My first job out of college was working as an account manager for a business process outsourcing unit of a telecom company based in Indianapolis, but I spent six months of my tenure there working in their satellite office in Inner Mongolia, China.
I never figured out a concise way of explaining what my job actually was. Whenever someone asked me about my job, I would avoid the awkward blank stares and empty, “Oh yeah, that sounds like cool work,” by ignoring the question altogether and steering the conversation to, “You lived in China? That’s crazy, tell me about that!”
Sales Operations pros don’t have such an easy out. Their job is incredibly important, complex, and nearly impossible to describe to the average person on the street (or to Uncle Joe over Thanksgiving turkey), but most Sales Ops pros can’t rely on the convenient, “let’s talk about China,” technique to rescue them from the “tell me what you do,” question.
So, how can someone who works in Sales Operations explain what they do all day to anyone who doesn’t already know?
The Quick Pitch (Gauging Interest)
To explain your job effectively, you have to get a good sense of how interested the person you’re talking to actually is in what you do. Come up with a quick, one sentence description of Sales Operations, picking out just the most fundamental details of your job, and leaving the rest unsaid. It could be something like:
“I work in Sales Operations. Basically, I analyze sales performance and look for ways to improve the sales team.”
The primary goal of this sentence is to communicate the essence of your job as clearly and concisely as possible. The secondary, more subtle goal is to prevent you from having to go into a lengthy explanation of sales process, territory assignment, and the nightmares of sales reports for someone who could care less.
This first example is the simple, 10,000 foot view that’s useful when the person you are talking to at least has some business experience similar to yours. For people who are clueless about sales and the lingo that goes along with it, metaphors are invaluable. Try something like:
“Sales Operations is a whole bunch of tasks that are designed to support the sales team. If our sales reps are NASCAR drivers, we’re the engineers and pit crew.”
This very high level metaphor cuts out the nuances and paints a big picture that still provides a reasonable description of what you do. Either approach works — just start at the most basic level possible, and let people dig in on their own if they want to hear more.
If the response you get is, “Oh, cool. Got it,” then awesome! You told them everything they actually wanted to know. If they come back and say, “Well, what type of analysis do you do?”, or “What’s a sales equivalent of a tire change?”, then even better! You can start talking about the meat and potatoes of the job.
The Job Description
Once you get past the high-level view and the examples, you’re free to say whatever you want about your job. The thing to remember at this point is, people won’t remember any specifics you tell them. It’s pointless to list off a whole bunch of daily responsibilities because no matter how hard we try, our brains just aren’t programmed to remember lists.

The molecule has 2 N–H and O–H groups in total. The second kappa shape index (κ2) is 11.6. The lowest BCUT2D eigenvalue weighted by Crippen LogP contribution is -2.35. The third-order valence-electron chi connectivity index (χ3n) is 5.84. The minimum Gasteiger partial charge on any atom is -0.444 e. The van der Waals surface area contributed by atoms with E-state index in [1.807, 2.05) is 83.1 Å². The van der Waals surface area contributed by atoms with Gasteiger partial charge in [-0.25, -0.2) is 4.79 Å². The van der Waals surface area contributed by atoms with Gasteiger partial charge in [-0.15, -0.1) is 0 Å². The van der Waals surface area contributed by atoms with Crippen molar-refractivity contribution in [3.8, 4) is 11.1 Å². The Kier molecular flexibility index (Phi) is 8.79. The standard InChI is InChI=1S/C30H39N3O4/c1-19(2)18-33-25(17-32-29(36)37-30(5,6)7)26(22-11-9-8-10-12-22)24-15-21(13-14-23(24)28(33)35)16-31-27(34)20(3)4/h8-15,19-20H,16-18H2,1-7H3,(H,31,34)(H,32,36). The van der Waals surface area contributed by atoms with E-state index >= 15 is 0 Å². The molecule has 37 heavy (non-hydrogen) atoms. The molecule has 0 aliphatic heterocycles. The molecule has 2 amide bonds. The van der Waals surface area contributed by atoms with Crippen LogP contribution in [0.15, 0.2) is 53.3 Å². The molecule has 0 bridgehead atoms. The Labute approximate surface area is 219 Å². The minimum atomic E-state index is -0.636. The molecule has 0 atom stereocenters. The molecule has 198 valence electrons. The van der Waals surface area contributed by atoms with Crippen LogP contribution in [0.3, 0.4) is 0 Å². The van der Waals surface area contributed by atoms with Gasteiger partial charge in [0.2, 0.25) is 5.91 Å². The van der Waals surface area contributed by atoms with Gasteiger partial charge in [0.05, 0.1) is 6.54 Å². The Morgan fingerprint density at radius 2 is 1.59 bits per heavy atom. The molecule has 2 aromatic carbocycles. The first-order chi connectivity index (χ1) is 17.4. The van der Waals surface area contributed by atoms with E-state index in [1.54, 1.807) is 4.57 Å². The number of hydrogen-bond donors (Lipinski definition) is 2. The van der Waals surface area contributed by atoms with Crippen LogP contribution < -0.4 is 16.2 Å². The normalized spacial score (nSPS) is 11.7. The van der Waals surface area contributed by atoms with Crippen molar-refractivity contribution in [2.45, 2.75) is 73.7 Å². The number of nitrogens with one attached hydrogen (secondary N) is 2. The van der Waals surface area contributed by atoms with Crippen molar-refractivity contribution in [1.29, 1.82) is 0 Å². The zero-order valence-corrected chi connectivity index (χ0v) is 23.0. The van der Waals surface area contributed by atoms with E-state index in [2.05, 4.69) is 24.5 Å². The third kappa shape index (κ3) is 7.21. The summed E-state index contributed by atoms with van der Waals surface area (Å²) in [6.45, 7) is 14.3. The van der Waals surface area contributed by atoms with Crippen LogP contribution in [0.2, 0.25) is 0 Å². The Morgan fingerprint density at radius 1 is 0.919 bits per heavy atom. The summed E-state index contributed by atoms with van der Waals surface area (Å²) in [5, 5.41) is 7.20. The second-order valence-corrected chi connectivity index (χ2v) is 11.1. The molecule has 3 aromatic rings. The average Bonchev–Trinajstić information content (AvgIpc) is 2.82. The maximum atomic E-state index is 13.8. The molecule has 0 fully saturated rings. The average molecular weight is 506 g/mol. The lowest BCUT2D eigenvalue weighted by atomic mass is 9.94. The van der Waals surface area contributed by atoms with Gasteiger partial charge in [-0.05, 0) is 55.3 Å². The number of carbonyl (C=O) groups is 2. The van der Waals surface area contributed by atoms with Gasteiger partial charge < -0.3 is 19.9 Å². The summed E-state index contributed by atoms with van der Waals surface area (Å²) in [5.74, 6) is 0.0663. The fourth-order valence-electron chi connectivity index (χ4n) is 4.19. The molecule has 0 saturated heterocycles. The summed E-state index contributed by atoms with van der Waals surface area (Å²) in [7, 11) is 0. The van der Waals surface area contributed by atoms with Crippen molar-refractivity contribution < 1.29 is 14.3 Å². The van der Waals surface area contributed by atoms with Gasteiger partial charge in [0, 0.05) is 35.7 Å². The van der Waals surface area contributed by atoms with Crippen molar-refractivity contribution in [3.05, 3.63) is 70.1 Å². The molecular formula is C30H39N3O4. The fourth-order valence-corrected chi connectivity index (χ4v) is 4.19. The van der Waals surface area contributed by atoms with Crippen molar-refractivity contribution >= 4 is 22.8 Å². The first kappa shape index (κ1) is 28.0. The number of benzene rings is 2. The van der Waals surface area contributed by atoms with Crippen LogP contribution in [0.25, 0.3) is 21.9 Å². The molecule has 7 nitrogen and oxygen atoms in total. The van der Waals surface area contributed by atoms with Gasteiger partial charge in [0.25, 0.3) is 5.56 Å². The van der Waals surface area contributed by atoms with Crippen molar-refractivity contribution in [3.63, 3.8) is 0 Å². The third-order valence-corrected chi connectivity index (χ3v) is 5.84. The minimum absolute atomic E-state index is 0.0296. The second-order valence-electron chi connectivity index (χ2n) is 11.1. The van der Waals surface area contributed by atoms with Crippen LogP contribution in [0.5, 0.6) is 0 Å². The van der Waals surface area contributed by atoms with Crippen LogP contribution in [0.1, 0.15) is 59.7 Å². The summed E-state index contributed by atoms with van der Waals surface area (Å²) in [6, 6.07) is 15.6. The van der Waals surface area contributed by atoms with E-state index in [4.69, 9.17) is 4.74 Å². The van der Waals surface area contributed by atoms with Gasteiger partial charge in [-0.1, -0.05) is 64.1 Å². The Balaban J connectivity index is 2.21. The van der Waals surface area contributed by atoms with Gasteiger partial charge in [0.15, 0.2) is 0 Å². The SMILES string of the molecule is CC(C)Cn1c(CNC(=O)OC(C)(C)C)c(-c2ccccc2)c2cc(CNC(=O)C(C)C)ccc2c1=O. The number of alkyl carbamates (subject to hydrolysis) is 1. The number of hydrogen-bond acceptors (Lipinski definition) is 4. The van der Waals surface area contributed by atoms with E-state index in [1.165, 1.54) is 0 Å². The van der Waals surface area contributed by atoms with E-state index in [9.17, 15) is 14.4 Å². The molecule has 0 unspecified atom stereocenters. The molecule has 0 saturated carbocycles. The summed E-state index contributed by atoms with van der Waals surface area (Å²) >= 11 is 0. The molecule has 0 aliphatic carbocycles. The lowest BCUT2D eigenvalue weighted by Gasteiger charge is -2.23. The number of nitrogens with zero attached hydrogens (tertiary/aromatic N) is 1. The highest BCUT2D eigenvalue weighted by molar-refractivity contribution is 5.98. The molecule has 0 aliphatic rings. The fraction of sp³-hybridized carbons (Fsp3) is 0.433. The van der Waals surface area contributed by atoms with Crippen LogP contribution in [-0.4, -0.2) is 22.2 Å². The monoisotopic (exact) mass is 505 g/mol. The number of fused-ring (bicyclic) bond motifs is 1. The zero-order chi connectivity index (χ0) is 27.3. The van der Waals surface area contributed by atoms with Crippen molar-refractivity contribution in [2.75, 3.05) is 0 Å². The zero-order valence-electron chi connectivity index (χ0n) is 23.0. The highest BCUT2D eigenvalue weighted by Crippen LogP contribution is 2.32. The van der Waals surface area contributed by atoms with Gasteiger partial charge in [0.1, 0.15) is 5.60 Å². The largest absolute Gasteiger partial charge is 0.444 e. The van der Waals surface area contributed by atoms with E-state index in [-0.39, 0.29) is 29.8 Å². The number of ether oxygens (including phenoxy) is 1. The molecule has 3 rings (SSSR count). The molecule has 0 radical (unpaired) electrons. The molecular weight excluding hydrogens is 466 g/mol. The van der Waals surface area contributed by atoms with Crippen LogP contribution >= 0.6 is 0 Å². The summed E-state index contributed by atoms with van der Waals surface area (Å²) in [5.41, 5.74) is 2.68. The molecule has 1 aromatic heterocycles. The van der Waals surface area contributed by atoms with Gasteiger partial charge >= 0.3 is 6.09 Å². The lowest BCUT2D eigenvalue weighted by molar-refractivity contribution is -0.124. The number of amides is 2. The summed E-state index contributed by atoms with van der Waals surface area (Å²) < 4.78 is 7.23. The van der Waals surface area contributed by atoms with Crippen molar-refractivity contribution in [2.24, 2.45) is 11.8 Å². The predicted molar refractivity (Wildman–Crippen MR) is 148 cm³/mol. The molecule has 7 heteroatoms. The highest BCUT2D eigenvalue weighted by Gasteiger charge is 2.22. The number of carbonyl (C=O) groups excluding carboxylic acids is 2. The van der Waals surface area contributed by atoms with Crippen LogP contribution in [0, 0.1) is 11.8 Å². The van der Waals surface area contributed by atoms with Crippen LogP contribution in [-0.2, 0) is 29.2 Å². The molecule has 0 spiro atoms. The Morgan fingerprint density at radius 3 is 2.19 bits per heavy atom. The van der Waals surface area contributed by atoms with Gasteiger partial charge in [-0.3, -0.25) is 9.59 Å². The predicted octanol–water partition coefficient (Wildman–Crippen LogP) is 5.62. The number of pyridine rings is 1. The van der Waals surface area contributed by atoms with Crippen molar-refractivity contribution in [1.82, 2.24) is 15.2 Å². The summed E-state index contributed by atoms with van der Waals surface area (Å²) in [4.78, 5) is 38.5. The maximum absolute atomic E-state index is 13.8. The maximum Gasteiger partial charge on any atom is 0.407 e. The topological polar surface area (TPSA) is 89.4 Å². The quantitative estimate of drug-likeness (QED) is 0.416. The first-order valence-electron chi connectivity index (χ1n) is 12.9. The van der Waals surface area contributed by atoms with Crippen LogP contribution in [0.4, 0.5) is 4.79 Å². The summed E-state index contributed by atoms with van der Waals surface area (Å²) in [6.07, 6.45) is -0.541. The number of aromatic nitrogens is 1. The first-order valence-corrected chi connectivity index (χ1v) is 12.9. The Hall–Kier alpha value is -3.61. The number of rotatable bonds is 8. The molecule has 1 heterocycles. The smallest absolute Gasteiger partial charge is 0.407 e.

The reality is even people who want to hear about your job don’t really care about what you do — they care about the goal of what you do. So that’s the takeaway you should leave them with.
An example of how you can continue the conversation here is:
“The goal of my job is to streamline our sales efforts. We do whatever we can to measure sales activity more effectively, and use the information we gather to make it as easy and rewarding as possible for our sales team to win new clients.”
You leave out all the jargon, and give your listener an understanding of what the point of your job is. The final layer to unpeel is how you go about doing it.
To explain the core of Sales Operations work to the people who really want to know (almost exclusively family members and people who want jobs), your best bet is to provide an example.
Even with engaged listeners, you don’t want to overdo it. If you let yourself dive too far into the nuts and bolts of your job, you are likely to fall back on business-lingo and either bore or confuse your listener.
Examples help you boil the wide-range of responsibilities and tasks you have to deal with into one digestible tidbit. Let’s say you just implemented a sales analytics solution like InsightSquared to help make your sales team more data driven. You could say:
“Well, one project I just worked on was to put an analytics solution in place. We weren’t hitting our sales goals, and our VP wanted more data on why. Our team had a hunch it was because our salespeople weren’t managing their deals properly, but we didn’t have a way to track them properly. So we implemented this new tool that they can use to organize their work more easily, and it will help get us more accurate data so we can troubleshoot the process they follow and put other solutions in place to make the job of selling as simple as possible.”
Boiling everything down to a single story will be much easier for your audience to remember than a whole list of tasks and responsibilities would be, and it also gives them a flavor of your daily work without boring them.
Once you’ve provided a concrete example, you will have almost certainly satisfied your listener’s curiosity about your job. In the process, you may also distill an important insight about your work — namely, once you cut out all extraneous details, what is the single most important function that you fill?
If all else fails and the people you talk to just can’t get their heads around your work, just send them this video and have done with it.
Oh, and if you ever get tired of Sales Ops work and feel like getting on the phones, this method is also a great way to get below the surface of your prospects’ needs and make a sale.